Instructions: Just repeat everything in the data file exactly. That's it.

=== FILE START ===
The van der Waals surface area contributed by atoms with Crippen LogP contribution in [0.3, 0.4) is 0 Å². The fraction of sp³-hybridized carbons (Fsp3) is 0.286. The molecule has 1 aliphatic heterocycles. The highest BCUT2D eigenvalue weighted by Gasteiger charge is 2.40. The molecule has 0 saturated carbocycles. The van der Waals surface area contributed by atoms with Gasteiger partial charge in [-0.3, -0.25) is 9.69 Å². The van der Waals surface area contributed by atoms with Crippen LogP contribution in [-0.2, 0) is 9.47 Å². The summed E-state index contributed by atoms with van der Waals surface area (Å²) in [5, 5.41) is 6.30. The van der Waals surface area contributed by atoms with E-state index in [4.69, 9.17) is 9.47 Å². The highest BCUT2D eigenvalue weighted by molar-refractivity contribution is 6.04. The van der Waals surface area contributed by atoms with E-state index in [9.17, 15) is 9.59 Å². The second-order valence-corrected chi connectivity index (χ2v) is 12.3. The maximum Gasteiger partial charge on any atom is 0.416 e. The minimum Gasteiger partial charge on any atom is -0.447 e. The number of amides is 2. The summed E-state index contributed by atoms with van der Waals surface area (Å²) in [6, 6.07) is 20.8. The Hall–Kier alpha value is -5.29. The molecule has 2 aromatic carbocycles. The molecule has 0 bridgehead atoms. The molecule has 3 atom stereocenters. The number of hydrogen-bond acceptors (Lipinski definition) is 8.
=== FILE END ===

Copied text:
The van der Waals surface area contributed by atoms with Crippen LogP contribution in [0.3, 0.4) is 0 Å². The fraction of sp³-hybridized carbons (Fsp3) is 0.286. The molecule has 1 aliphatic heterocycles. The highest BCUT2D eigenvalue weighted by Gasteiger charge is 2.40. The molecule has 0 saturated carbocycles. The van der Waals surface area contributed by atoms with Gasteiger partial charge in [-0.3, -0.25) is 9.69 Å². The van der Waals surface area contributed by atoms with Crippen LogP contribution in [-0.2, 0) is 9.47 Å². The summed E-state index contributed by atoms with van der Waals surface area (Å²) in [5, 5.41) is 6.30. The van der Waals surface area contributed by atoms with E-state index in [4.69, 9.17) is 9.47 Å². The highest BCUT2D eigenvalue weighted by molar-refractivity contribution is 6.04. The van der Waals surface area contributed by atoms with E-state index in [9.17, 15) is 9.59 Å². The second-order valence-corrected chi connectivity index (χ2v) is 12.3. The maximum Gasteiger partial charge on any atom is 0.416 e. The minimum Gasteiger partial charge on any atom is -0.447 e. The number of amides is 2. The summed E-state index contributed by atoms with van der Waals surface area (Å²) in [6, 6.07) is 20.8. The Hall–Kier alpha value is -5.29. The molecule has 2 aromatic carbocycles. The molecule has 0 bridgehead atoms. The molecule has 3 atom stereocenters. The number of hydrogen-bond acceptors (Lipinski definition) is 8.